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Get it Right the First Time: Forgo Joint Commission Drama

The Joint Commission can be a dreaded, looming entity for healthcare facilities. Don’t fret! We’ve laid out the five most common deficiencies, and how you can avoid them.

Keep an Eye Out for These Common Problems
The five most frequently found hospital deficiencies in the first half of 2013 according to the Joint Commission are:

1. The hospital fails to maintain complete and accurate medical records for each individual patient.

2. The hospital fails to maintain the integrity of the means of egress.

3. The hospital fails to reduce the risk of infections associated with medical equipment, devices and supplies.

4. The hospital fails to manage risks associated with its utility systems.

5. Building and fire protection features are not designed and maintained to minimize the effects of fire, smoke and heat.

How to Avoid Making These Mistakes
With all the things to worry about in your facility, the five mistakes are easy to make. Prevention is better than correction. Here’s how to prevent these deficiencies in the future:

1. Promote a Culture of Safety in Your Facility. Safety culture forms the foundation of all activities within a hospital including those examined by surveyors. Without the proper leadership and staff engagement in safety, hospitals are more likely to be deficient in key safety requirements.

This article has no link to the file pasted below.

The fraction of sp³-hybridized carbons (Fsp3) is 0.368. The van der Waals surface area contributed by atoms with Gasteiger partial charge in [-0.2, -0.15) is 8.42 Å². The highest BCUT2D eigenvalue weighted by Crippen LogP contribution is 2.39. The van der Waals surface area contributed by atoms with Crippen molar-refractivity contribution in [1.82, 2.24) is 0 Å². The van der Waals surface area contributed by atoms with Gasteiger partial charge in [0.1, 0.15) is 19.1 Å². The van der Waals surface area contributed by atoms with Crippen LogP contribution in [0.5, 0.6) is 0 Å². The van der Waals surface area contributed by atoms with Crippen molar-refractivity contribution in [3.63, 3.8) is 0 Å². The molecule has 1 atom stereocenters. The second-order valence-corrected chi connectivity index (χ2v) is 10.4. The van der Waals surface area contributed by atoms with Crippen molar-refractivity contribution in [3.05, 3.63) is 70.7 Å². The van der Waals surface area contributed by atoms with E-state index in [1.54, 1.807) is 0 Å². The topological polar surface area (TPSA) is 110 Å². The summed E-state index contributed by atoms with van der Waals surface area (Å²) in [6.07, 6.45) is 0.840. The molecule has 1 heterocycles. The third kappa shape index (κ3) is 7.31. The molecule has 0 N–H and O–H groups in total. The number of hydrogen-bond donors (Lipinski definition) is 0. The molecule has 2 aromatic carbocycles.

2. Be Prepared. Being prepared and organized for your survey is crucial. Mock surveys are an effective way to identify potential deficiencies before the Joint Commission gets there. Approaching preparedness as a way to improve the hospital or organization will help the hospital provide the safest, most quality care possible.

3. Have and Environment of Care and Life Safety Standards. Having a sanitary and safe environment at all times will prevent infection, cross-contamination, or life-safety deficiencies. Having regular inspections will help identify any safety deficiencies.

4. Maintain Your Records. Hospitals must maintain records for care, treatment, and services for each individual patient. Just as important are the inspection reports for a hospital. They not only tell your surveyor that you are on your game, but also help you identify and resolve any safety issues. As hospitals move toward to electronic records, the Joint Commission expects record deficiencies to occur much less frequently. Building inspections have moved to online platforms that organize and collect your records according to Joint Commission standards.

5. Have a Sufficient Performance Improvement Plan. Improvement plans are a way for hospitals to identify and correct deficiencies. The Joint Commission monitors hospitals’ progress and will offer suggestion on points of improvement. A complete plan with specific goals and strategies will not only appease the accreditation organization, but also help the hospital improve as an institution overall.

Joint Commission surveys can be worrisome for healthcare facilities, but staying actively involved in health and safety practices will drastically reduce the chances for deficiencies. The key is to catch an issue before the Joint Commission does, and to keep working to reach 100%. In the end, everyone from will be happy, healthy, and safe!

If you need an inspection completed before you next Joint Commission survey, or you’d like to ask questions about your specific case, you can click here to contact an expert, or call 1-800-859-6198.

Joseph Reynolds

Joseph Reynolds